Let’s assume that your organization has made a commitment to migrate to the cloud. You’ve defined your goals and your needs as part of your overall cloud strategy, and maybe you even have a rough timeline for your cloud journey. Now how do you measure whether or not things have gone smoothly?
Key Performance Indicators (KPIs) are any metrics that you gather to measure and assess how well a project is meeting certain expectations and goals. Specific KPIs can and should be used for cloud migration activities. What KPIs should be used to measure and assess your cloud migration?
Essential Cloud KPIs for Migration
Depending on who you talk to, there are over 50 possible KPIs one could track to measure and assess cloud migrations. While true, collecting and interpreting all that data can be a painstaking process. That’s all the more reason to be sure you are tracking all—and only—the KPIs needed to flag issues or establish success.
Here are the essential cloud KPIs you should be using no matter your organization’s situation:
How long is each phase of the migration taking? How long does it take to test a data migration? Or application migration? Does the duration of each phase match expectations? Why, or why not?
Did the cloud migration process disrupt or delay any day-to-day operations? To what degree? Amount of disruption can be measured by:
- Availability of critical services
- Length of downtime of services and data centers
- Degradation of service due to downtime
- Number of service tickets generated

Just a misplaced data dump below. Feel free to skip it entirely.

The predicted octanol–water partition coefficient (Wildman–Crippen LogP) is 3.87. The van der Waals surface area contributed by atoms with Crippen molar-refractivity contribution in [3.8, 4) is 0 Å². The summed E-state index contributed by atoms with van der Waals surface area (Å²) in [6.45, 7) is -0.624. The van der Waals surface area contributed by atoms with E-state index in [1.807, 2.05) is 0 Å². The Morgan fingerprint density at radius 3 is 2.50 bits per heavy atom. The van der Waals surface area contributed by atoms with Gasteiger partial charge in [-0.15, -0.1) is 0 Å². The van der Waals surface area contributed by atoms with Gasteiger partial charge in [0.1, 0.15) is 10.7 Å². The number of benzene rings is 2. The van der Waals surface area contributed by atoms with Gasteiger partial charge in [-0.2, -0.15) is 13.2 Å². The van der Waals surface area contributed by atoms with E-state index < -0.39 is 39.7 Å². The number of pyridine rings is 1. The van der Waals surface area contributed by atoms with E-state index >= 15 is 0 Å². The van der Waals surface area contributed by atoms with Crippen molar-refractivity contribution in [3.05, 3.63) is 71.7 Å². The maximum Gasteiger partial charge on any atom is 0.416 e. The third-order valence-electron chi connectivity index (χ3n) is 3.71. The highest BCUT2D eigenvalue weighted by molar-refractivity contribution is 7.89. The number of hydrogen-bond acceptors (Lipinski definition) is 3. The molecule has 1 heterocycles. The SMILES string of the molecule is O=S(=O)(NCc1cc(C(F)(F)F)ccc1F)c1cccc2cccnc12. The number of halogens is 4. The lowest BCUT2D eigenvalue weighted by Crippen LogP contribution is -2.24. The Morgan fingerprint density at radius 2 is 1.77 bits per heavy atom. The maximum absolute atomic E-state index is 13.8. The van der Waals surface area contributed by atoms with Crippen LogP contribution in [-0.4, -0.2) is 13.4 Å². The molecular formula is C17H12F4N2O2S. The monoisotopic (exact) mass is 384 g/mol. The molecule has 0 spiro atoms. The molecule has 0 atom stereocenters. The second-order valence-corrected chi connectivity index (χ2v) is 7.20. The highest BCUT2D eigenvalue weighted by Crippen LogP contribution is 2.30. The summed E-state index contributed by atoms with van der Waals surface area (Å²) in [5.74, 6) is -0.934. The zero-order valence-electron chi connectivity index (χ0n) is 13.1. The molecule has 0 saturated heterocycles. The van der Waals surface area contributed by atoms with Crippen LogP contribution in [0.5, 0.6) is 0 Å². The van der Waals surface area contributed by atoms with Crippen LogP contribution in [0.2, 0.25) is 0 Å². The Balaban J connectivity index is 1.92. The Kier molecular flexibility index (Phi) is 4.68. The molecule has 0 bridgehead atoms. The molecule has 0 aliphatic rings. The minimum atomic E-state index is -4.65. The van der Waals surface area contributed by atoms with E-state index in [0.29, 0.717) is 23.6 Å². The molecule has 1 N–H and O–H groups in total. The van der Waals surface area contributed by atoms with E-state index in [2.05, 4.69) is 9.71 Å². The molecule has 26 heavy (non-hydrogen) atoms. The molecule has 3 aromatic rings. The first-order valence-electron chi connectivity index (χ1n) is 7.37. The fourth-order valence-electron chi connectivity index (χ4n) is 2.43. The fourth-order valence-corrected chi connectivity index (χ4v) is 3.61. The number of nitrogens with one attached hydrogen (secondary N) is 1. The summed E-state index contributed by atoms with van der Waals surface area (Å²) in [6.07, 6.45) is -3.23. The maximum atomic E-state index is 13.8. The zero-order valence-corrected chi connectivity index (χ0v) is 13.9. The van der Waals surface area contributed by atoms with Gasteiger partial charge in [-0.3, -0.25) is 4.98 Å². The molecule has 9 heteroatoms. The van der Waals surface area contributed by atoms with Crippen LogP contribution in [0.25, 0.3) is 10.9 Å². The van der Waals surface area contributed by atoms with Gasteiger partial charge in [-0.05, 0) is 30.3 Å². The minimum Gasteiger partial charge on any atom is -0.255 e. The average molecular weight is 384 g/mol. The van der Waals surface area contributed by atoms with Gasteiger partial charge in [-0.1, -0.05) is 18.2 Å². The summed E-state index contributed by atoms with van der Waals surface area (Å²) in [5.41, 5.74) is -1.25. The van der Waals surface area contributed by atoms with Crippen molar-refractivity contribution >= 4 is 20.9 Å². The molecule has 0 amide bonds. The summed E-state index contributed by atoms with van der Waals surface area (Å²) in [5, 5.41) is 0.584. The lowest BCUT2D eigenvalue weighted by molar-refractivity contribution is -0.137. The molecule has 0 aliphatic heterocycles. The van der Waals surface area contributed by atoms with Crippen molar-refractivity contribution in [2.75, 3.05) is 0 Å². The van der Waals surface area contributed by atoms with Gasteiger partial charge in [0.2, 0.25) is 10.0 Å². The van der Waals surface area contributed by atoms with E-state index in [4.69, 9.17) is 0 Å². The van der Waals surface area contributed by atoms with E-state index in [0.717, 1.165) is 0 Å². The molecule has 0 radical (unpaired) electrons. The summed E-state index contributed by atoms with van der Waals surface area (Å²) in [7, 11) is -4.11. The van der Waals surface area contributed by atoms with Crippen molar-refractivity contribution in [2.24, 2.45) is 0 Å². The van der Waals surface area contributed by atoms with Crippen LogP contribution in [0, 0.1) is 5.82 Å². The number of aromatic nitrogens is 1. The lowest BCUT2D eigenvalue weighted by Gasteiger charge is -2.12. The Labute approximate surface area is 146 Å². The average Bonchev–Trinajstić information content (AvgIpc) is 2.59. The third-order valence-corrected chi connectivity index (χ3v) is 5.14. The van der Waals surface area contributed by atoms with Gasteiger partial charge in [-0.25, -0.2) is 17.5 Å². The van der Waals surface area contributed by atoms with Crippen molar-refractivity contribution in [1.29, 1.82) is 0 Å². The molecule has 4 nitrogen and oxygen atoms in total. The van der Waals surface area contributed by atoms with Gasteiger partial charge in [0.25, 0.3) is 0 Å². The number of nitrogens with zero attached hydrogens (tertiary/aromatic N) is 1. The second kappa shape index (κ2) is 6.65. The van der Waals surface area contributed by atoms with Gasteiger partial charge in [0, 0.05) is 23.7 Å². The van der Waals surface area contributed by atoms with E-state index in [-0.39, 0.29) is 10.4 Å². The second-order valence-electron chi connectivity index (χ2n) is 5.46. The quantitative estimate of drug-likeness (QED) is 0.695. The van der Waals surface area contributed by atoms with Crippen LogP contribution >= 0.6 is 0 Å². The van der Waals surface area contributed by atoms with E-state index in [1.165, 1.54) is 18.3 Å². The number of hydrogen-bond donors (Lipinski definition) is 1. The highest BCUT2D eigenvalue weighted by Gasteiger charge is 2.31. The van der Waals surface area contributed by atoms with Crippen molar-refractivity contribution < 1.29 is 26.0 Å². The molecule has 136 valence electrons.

Cost of Migration
Migration has associated costs, and these go beyond mere data transfer rates. As you are tracking the cost of your cloud migration, be sure to factor in:
- The cost of re-architecting applications to make them cloud-native
- Time management spends planning and overseeing the migration process
- Time and cost of doing a full dependency mapping
50 percent of cloud migration costs are for labor, according to a brief by Forrester (as reported by TechRepublic).
Post-Cloud Migration KPIs
Whenever data, applications, or services are migrated to the cloud, you will want to test them and compare to recent past performance. Always remember to build testing into your cloud migration strategy. Failure to test usually means more problems down the line.
There are five main kinds of KPIs to measure after each migration: Infrastructure, Application Performance, User Experience, Business Impact, and Cost/Time Savings.
Infrastructure KPIs measure your hardware and network usage. A good cloud management platform should give you all the necessary infrastructure KPIs at a glance, including:
- CPU usage percentage
- Memory usage
- Disk performance
- Network latency
- Load balancing
Remember that applications and services that are not cloud-native might not use resources as efficiently as they did when they were on-prem.
Application availability and performance will be crucial for knowing if your migration has been successful. This is usually measured through:
- Error rates (failed requests/total requests)
- Application availability
- Number of time-outs
Availability itself translates into dollars. In a study conducted by ITIC, 81 percent of businesses estimated their average cost of downtime to be more than $300,000 per hour. But nearly a third of businesses undergoing a cloud migration report issues with availability and data center degradation within a year.